The Investment Column: The benefits of Celltech

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The Independent Online
THE PAST 12 months have not been kind to Celltech, one of the UK's longest established biotech companies. A year ago its shares halved after its septic-shock treatment failed clinical trials. At the beginning of this year it lost its research and development director and then the British Biotech affair turned City sentiment even further away from the sector.

The result is that Celltech's shares have been bumping along at the 300p mark for most of the past 12 months. But yesterday's results was the most positive news output from the company for some time and the shares bounced 6p to 377.5p.

Of its six drugs in clinical trials, its treatment for acute myeloid leukaemia has achieved promising results in US trials undertaken by American Home Products. Celltech now expects the its lead drug to be filed with US regulators in the first half of 1999 if the trials go to plan.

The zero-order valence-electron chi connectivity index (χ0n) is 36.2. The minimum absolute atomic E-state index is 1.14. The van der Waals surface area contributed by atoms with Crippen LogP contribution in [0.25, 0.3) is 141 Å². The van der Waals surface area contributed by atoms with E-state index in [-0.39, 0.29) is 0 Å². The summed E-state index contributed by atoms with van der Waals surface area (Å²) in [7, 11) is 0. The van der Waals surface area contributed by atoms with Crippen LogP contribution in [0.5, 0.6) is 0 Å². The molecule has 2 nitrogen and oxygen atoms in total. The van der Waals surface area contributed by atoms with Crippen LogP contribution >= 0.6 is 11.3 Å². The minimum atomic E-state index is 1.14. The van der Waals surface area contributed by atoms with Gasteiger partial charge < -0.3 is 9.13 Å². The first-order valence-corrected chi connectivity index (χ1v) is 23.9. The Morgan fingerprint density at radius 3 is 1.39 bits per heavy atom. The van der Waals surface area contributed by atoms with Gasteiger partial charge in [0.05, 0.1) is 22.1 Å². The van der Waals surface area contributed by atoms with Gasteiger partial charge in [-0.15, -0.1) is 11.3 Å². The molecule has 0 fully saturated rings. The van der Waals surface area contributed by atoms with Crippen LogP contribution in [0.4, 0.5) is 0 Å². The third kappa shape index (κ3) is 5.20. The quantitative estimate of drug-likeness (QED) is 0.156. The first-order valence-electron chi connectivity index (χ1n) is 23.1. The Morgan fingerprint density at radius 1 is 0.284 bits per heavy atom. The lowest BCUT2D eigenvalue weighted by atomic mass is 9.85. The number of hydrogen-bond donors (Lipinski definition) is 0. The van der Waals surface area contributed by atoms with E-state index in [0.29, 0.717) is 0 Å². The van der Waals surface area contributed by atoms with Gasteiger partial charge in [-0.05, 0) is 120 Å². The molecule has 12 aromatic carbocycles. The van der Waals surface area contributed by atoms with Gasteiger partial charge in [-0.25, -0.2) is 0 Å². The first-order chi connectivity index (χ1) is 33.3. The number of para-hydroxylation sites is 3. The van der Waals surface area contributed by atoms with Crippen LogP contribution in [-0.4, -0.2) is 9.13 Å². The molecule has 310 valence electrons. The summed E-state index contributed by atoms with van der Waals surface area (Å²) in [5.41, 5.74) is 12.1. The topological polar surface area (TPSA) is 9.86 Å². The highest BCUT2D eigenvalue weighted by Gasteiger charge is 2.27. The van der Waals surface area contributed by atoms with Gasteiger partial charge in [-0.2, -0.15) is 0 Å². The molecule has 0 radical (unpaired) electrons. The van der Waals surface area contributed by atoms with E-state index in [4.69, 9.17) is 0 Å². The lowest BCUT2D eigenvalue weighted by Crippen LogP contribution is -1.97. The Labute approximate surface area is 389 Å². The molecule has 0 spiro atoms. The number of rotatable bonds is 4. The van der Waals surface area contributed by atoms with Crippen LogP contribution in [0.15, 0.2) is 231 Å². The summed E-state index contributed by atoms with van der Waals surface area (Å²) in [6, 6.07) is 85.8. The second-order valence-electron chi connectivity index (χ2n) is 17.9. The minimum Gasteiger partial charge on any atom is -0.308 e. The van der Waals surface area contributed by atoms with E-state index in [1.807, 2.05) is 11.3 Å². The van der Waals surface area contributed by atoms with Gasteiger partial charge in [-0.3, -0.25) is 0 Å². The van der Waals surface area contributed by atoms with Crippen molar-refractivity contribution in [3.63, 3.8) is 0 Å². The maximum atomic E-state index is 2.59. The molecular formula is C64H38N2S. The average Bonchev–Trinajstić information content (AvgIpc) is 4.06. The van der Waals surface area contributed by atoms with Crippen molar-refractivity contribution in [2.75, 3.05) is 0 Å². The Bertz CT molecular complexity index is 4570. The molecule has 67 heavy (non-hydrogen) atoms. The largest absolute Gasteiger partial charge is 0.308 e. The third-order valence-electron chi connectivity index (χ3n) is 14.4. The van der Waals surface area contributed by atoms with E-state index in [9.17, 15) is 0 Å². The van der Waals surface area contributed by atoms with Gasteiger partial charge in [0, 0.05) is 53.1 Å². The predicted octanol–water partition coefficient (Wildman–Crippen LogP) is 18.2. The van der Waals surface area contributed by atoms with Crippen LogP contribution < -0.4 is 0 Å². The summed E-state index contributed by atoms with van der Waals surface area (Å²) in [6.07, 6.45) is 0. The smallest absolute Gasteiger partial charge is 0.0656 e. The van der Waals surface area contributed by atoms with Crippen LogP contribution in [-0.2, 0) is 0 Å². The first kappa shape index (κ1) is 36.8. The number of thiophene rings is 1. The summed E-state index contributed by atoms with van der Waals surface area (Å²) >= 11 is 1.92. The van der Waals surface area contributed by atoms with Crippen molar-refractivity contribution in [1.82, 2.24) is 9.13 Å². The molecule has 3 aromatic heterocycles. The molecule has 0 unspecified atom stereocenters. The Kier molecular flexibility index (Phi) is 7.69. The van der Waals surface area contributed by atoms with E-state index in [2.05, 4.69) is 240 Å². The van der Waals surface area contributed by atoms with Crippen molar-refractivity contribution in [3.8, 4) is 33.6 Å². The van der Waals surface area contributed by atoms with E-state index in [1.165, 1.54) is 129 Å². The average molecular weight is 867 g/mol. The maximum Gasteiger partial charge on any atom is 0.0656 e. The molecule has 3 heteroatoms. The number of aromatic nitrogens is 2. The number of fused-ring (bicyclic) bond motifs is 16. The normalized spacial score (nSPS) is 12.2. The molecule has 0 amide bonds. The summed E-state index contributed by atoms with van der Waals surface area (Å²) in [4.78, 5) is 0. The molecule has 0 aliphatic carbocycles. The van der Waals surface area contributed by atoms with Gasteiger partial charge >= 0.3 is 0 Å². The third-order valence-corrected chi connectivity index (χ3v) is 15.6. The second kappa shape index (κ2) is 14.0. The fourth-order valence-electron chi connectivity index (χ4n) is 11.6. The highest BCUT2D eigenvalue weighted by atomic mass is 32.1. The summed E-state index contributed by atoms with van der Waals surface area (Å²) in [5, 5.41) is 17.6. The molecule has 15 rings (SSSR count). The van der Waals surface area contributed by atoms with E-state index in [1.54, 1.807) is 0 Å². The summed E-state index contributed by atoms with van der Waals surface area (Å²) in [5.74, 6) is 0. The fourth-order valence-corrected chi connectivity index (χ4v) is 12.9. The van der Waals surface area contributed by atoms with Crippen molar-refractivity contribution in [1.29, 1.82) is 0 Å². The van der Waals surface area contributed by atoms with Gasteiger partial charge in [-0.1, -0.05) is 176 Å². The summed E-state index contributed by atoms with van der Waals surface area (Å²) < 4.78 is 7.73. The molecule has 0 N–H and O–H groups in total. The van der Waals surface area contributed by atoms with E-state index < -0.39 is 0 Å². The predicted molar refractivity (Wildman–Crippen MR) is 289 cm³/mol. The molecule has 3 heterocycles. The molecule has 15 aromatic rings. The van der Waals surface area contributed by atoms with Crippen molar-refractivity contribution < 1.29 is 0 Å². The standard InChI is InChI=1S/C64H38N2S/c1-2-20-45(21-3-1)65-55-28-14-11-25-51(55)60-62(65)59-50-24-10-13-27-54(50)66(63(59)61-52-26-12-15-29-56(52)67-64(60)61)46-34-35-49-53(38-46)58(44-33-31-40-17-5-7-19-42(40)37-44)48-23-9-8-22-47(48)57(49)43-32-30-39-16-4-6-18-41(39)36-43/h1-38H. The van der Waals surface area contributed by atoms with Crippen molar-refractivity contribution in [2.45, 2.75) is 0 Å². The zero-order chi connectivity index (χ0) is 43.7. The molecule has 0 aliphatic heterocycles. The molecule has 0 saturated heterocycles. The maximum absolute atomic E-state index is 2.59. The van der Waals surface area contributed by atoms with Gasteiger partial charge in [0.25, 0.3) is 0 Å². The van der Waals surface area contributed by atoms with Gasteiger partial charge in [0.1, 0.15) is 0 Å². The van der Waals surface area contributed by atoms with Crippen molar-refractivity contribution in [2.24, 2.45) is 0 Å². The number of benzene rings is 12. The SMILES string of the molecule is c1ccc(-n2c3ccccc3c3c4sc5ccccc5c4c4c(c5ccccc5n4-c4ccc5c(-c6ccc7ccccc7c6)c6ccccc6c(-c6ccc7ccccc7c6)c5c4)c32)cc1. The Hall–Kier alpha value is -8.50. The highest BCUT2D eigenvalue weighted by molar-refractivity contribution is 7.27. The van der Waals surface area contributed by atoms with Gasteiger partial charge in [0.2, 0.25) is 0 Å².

The figures also look promising. First-half profits came in pounds 2.5m in the six months to March compared to losses of pounds 6m in the same period last year though this year's numbers were boosted by more than pounds 5m from disposals. Even so, the group has pounds 40m of cash and its licensing income is stronger than expected up to pounds 5.7m from pounds 2m. The company now believes it will make a small but sustainable profit in 1999-2000.

The biotech sector may not be flavour of the month in the City but by most yardsticks Celltech shares look good value. The company is not over- reliant on just one or two drugs with six in clinical trials and two at the pre-clinical stage. And it has other revenue streams such as its patents from which it collects royalty payments. It may lack the explosive potential of some rivals but then the downside is also more limited. Attractive.

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